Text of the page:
A ZENIT DAILY DISPATCH
Chiara Lubich's Heroic Lesson of Love
"Nailed to the Cross, We Become Mothers and Fathers of Souls"
ROME, 18 MARCH 2008 (ZENIT)
Here is a reprint of a Good Friday meditation for the Jubilee Year 2000, written by the founder of the Focolare movement, Chiara Lubich.
Lubich, 88, died Friday in her home at Rocca di Papa, a few miles from Rome. Her funeral was held today at St. Paul's Outside the Walls, and presided over by the Pope's secretary of state, Cardinal Tarcisio Bertone.
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Good Friday: Jesus' death on the cross is his sublime, divine, heroic lesson on the meaning of love.
He had given everything: a life lived in obedience at Mary's side, amidst discomfort. Three years of preaching, revealing the truth, bearing witness to the Father, promising the Holy Spirit and working all kinds of miracles of love. Three hours on the cross, from which he forgave his executioners, opened heaven to the good thief, gave us his Mother, and finally, his body and blood, after having given them to us mystically in the Eucharist. Only his divinity remained.
His union with the Father — that most sweet and ineffable union which had made him so powerful on earth as God's Son, and so majestic on the cross — that awareness of God's presence had to withdraw into the deepest recesses of his soul and became imperceptible, separating him in some way from the One whom he had said was one with him: "The Father and I are one" (Jn. 10:30).
Within him love had been annihilated, light extinguished, wisdom silenced. Thus he made himself nothing, to make us partakers in the all that he is; a worm of the earth (Psalm 22:7), to make us children of God.
We were separated from the Father.
It was necessary that the Son, in whom we all are, should feel separated from the Father. He had to experience being forsaken by God, so that we might never be forsaken again. He had taught that no one has greater love than the one who gives his life for his friends.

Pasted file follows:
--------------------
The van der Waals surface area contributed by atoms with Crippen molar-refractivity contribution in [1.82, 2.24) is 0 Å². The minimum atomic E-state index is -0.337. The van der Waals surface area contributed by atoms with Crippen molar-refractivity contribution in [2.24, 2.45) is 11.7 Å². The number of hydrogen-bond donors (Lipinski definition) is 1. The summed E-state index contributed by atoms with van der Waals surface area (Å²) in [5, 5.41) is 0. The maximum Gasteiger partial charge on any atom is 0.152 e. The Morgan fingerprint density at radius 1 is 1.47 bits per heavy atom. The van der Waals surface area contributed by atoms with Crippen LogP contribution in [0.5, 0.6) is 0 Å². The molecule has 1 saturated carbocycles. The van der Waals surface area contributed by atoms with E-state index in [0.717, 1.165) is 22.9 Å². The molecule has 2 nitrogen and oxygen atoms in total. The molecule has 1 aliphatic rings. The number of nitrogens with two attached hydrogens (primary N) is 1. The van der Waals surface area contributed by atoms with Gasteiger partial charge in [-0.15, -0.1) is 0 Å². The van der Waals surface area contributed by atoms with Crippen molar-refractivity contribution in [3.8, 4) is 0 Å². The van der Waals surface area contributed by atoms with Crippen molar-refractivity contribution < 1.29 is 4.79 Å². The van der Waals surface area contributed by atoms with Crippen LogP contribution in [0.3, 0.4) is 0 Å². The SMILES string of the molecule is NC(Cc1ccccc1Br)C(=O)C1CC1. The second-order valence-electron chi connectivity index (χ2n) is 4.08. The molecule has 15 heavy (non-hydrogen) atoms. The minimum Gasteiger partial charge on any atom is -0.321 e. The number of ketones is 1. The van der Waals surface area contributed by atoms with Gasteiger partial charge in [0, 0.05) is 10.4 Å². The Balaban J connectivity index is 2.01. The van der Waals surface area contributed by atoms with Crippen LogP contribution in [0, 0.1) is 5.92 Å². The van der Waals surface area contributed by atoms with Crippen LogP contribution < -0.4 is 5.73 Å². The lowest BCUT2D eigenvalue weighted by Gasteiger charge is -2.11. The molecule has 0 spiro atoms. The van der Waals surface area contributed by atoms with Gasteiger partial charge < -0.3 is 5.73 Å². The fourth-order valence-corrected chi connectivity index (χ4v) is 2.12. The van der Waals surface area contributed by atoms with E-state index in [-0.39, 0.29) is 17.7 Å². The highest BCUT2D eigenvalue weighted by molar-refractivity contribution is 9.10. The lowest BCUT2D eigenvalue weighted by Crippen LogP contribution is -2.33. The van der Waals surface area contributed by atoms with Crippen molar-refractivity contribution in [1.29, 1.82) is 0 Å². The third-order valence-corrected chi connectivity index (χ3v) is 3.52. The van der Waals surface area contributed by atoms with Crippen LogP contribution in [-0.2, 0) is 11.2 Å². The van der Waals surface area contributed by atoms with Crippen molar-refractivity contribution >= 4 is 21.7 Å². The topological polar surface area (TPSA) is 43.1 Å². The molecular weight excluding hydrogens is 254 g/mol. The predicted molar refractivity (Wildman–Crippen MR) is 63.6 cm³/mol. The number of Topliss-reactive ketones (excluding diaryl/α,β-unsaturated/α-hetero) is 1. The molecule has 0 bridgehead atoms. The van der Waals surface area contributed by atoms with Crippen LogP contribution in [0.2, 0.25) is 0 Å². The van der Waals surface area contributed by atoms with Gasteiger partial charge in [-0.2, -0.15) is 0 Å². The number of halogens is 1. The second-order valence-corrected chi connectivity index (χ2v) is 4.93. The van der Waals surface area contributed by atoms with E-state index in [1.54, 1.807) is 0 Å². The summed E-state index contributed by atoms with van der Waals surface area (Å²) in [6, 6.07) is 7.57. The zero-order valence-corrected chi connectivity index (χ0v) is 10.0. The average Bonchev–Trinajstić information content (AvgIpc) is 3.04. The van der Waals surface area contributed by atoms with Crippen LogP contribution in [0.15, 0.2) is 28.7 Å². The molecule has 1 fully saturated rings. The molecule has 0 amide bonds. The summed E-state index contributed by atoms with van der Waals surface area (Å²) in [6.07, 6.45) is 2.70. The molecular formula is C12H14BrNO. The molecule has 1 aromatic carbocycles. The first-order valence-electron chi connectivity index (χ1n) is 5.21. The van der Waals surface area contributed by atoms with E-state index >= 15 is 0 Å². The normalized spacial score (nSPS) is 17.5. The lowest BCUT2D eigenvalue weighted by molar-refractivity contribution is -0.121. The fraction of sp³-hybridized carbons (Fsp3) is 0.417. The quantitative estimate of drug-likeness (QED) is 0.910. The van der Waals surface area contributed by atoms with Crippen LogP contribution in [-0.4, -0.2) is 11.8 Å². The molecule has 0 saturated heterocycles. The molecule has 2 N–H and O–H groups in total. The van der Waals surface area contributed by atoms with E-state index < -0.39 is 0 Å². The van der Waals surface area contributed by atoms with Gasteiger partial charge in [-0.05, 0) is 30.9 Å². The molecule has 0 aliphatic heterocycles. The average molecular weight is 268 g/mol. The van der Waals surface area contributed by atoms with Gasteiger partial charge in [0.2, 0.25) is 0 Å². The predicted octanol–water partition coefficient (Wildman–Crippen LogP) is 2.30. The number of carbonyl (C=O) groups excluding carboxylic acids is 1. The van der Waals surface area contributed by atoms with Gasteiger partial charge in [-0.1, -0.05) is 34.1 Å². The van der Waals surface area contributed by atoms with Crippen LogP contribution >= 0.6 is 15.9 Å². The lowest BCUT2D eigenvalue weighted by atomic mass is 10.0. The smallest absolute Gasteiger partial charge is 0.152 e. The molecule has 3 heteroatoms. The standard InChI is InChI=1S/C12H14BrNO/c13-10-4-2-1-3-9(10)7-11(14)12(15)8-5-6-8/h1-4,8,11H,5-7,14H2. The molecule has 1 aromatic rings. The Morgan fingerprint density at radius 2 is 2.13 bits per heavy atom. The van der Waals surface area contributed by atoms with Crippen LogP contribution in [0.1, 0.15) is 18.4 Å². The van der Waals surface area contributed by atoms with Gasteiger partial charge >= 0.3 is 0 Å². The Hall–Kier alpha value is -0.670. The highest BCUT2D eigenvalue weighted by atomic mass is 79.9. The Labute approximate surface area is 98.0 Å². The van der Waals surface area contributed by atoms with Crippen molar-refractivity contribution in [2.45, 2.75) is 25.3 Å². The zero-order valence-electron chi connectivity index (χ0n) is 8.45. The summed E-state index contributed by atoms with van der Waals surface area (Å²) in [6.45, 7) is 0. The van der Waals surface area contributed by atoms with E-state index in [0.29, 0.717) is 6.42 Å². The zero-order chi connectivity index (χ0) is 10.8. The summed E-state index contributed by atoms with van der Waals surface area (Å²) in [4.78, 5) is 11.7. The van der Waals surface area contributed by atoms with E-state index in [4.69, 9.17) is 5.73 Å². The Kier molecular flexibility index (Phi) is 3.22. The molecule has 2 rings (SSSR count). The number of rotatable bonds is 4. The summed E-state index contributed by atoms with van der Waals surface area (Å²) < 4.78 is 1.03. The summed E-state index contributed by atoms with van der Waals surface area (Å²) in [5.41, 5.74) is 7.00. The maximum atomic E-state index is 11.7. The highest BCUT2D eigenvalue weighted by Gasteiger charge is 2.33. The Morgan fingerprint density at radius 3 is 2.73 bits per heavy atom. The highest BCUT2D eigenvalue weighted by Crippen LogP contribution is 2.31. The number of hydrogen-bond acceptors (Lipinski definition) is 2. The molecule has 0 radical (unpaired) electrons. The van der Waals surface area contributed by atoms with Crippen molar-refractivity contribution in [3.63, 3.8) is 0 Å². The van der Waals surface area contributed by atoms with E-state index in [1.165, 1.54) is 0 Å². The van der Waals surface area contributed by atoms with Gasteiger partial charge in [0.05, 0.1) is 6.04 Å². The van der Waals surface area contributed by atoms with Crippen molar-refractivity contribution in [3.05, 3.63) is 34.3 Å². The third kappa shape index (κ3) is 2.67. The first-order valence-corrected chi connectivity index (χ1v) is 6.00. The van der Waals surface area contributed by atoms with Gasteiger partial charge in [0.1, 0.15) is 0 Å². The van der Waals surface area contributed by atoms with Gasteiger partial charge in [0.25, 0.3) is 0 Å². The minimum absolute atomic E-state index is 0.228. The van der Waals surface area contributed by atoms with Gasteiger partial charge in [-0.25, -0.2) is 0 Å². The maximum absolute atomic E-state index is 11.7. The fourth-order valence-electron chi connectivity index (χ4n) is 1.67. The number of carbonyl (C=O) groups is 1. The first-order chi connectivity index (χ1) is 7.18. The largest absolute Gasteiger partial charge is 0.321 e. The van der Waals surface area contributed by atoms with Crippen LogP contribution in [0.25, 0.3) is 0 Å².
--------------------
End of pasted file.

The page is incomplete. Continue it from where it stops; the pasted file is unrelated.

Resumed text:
He who is life itself was giving himself completely. It was the culmination of his love, love's most beautiful expression.
All the painful aspects of life conceal his face: They are nothing other than him.
Yes, because Jesus, crying out in his abandonment, is the image of those who are mute: He no longer knows how to speak.
He is the image of one who is blind — he cannot see; of one who is deaf — he cannot hear.
He is the weary person, moaning.
He is on the brink of desperation.
He is hungry ... for union with God.
He is the image of one who has been deceived, betrayed; he seems a failure.
He is fearful, timid, disoriented.
Jesus forsaken is darkness, melancholy, contrast. He is the image of all that is strange, indefinable, that has something monstrous about it. Because he is God crying out for help!
He is the lonely person, the derelict. He seems useless, an outcast, in shock.
Consequently we can recognize him in every suffering brother or sister.
When we approach those who resemble him, we can speak to them of Jesus forsaken.
To those who recognize that they are similar to him and are willing to share his fate, he becomes: for the mute, words; for the doubtful, the answer; for the blind, light; for the deaf, voice; for the weary, rest; for the desperate, hope; for the separated, unity; for the restless, peace.
With him the person is transformed and the non-meaning of suffering acquires meaning. He had cried out a "why?" to which no one replied, so that we would have the answer to every question.
The problem of human life is suffering. Whatever form it may take, however terrible it may be, we know that Jesus has taken it upon himself and — as if by a divine alchemy — he transforms suffering into love.
I can say from my own experience that as soon as we lovingly accept any suffering in order to be like him, and then continue to love by doing God's will, if the suffering is spiritual, it disappears; if it is physical, it becomes a light burden.
When our pure love comes in contact with suffering, it transforms it into love. In a certain sense, it divinizes the suffering. We could almost say that the divinization of suffering that Jesus brought about continues in us. And after each encounter in which we have loved Jesus forsaken, we find God in a new way, more face-to-face, with greater openness and fuller unity.
Light and joy return; and with the joy, that peace which is the fruit of the spirit.
This light, joy, and peace which blossoms from suffering that is loved, strikes people and moves even the most difficult persons. Nailed to the cross, we become mothers and fathers of souls. The effect is the greatest possible fruitfulness.
As Olivier Clément writes: "The abyss, opened for an instant by that cry, is filled with the great wind of the resurrection."
Every disunity is annulled, traumas and splits are healed, universal brotherhood is resplendent, miracles of resurrection abound, a new springtime begins for the Church and for humanity.
This article has been selected from the ZENIT Daily Dispatch
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